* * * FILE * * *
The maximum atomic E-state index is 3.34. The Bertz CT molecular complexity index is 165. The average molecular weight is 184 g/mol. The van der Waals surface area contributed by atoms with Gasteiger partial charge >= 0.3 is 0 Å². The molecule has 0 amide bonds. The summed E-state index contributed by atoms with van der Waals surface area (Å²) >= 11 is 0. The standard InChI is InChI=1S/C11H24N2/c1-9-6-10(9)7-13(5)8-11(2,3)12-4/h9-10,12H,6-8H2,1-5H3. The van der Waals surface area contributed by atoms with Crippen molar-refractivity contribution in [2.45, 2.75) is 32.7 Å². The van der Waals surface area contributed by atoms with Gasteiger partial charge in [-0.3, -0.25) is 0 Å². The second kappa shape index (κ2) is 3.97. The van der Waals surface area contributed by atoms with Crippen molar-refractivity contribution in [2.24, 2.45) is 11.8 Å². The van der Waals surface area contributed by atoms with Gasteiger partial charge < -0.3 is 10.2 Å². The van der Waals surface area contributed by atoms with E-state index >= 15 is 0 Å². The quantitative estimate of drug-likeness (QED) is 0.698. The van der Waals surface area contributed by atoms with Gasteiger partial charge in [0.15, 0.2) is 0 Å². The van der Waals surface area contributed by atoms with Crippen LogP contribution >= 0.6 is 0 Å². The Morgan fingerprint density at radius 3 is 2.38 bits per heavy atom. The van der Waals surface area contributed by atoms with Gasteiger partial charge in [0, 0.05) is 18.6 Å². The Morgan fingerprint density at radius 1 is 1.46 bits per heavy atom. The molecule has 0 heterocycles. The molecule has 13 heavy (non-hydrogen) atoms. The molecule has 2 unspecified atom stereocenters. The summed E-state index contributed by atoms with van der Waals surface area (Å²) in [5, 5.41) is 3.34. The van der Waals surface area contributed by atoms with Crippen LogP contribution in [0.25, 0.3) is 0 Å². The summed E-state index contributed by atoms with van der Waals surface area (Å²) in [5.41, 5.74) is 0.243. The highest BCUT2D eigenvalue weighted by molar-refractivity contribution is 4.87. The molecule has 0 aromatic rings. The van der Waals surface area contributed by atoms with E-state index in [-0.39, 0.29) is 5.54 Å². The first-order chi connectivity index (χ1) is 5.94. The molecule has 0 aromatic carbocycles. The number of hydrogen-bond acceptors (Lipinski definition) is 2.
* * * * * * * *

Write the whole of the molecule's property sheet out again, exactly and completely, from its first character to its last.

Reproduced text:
The maximum atomic E-state index is 3.34. The Bertz CT molecular complexity index is 165. The average molecular weight is 184 g/mol. The van der Waals surface area contributed by atoms with Gasteiger partial charge >= 0.3 is 0 Å². The molecule has 0 amide bonds. The summed E-state index contributed by atoms with van der Waals surface area (Å²) >= 11 is 0. The standard InChI is InChI=1S/C11H24N2/c1-9-6-10(9)7-13(5)8-11(2,3)12-4/h9-10,12H,6-8H2,1-5H3. The van der Waals surface area contributed by atoms with Crippen molar-refractivity contribution in [2.45, 2.75) is 32.7 Å². The van der Waals surface area contributed by atoms with Gasteiger partial charge in [-0.3, -0.25) is 0 Å². The second kappa shape index (κ2) is 3.97. The van der Waals surface area contributed by atoms with Crippen molar-refractivity contribution in [2.24, 2.45) is 11.8 Å². The van der Waals surface area contributed by atoms with Gasteiger partial charge < -0.3 is 10.2 Å². The van der Waals surface area contributed by atoms with E-state index >= 15 is 0 Å². The quantitative estimate of drug-likeness (QED) is 0.698. The van der Waals surface area contributed by atoms with Gasteiger partial charge in [0.15, 0.2) is 0 Å². The van der Waals surface area contributed by atoms with Crippen LogP contribution >= 0.6 is 0 Å². The Morgan fingerprint density at radius 3 is 2.38 bits per heavy atom. The van der Waals surface area contributed by atoms with Gasteiger partial charge in [0, 0.05) is 18.6 Å². The Morgan fingerprint density at radius 1 is 1.46 bits per heavy atom. The molecule has 0 heterocycles. The molecule has 13 heavy (non-hydrogen) atoms. The molecule has 2 unspecified atom stereocenters. The summed E-state index contributed by atoms with van der Waals surface area (Å²) in [5, 5.41) is 3.34. The van der Waals surface area contributed by atoms with Crippen LogP contribution in [0.25, 0.3) is 0 Å². The summed E-state index contributed by atoms with van der Waals surface area (Å²) in [5.41, 5.74) is 0.243. The highest BCUT2D eigenvalue weighted by molar-refractivity contribution is 4.87. The molecule has 0 aromatic rings. The van der Waals surface area contributed by atoms with E-state index in [-0.39, 0.29) is 5.54 Å². The first-order chi connectivity index (χ1) is 5.94. The molecule has 0 aromatic carbocycles. The number of hydrogen-bond acceptors (Lipinski definition) is 2.